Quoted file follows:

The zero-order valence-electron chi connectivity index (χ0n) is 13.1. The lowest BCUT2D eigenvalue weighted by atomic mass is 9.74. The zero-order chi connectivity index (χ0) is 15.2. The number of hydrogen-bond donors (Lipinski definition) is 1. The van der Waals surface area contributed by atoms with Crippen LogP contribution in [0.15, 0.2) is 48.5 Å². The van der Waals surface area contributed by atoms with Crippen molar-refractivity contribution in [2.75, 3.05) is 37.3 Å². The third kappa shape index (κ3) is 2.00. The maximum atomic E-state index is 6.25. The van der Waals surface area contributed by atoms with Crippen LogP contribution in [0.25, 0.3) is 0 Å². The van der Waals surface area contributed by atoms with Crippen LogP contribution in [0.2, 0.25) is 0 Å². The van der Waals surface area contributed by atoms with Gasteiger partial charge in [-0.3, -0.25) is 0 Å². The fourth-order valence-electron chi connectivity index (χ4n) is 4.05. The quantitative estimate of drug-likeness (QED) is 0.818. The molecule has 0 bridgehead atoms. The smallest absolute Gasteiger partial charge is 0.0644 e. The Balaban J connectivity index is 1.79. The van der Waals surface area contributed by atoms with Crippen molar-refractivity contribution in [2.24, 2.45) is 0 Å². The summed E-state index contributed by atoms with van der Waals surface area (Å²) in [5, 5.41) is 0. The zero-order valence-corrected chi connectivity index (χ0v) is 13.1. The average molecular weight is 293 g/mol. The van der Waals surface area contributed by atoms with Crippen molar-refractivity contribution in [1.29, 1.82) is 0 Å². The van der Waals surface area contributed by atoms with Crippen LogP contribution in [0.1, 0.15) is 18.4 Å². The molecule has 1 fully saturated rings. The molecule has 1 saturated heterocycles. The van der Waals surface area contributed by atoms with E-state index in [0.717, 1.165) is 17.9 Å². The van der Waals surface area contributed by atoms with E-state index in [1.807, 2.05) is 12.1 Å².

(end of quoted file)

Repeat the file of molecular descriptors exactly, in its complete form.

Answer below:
The zero-order valence-electron chi connectivity index (χ0n) is 13.1. The lowest BCUT2D eigenvalue weighted by atomic mass is 9.74. The zero-order chi connectivity index (χ0) is 15.2. The number of hydrogen-bond donors (Lipinski definition) is 1. The van der Waals surface area contributed by atoms with Crippen LogP contribution in [0.15, 0.2) is 48.5 Å². The van der Waals surface area contributed by atoms with Crippen molar-refractivity contribution in [2.75, 3.05) is 37.3 Å². The third kappa shape index (κ3) is 2.00. The maximum atomic E-state index is 6.25. The van der Waals surface area contributed by atoms with Crippen LogP contribution in [0.25, 0.3) is 0 Å². The van der Waals surface area contributed by atoms with Crippen LogP contribution in [0.2, 0.25) is 0 Å². The van der Waals surface area contributed by atoms with Gasteiger partial charge in [-0.3, -0.25) is 0 Å². The fourth-order valence-electron chi connectivity index (χ4n) is 4.05. The quantitative estimate of drug-likeness (QED) is 0.818. The molecule has 0 bridgehead atoms. The smallest absolute Gasteiger partial charge is 0.0644 e. The Balaban J connectivity index is 1.79. The van der Waals surface area contributed by atoms with Crippen molar-refractivity contribution in [2.24, 2.45) is 0 Å². The summed E-state index contributed by atoms with van der Waals surface area (Å²) in [5, 5.41) is 0. The zero-order valence-corrected chi connectivity index (χ0v) is 13.1. The average molecular weight is 293 g/mol. The van der Waals surface area contributed by atoms with Crippen molar-refractivity contribution in [1.29, 1.82) is 0 Å². The van der Waals surface area contributed by atoms with Crippen LogP contribution in [0.1, 0.15) is 18.4 Å². The molecule has 1 fully saturated rings. The molecule has 1 saturated heterocycles. The van der Waals surface area contributed by atoms with E-state index in [0.717, 1.165) is 17.9 Å². The van der Waals surface area contributed by atoms with E-state index in [1.807, 2.05) is 12.1 Å².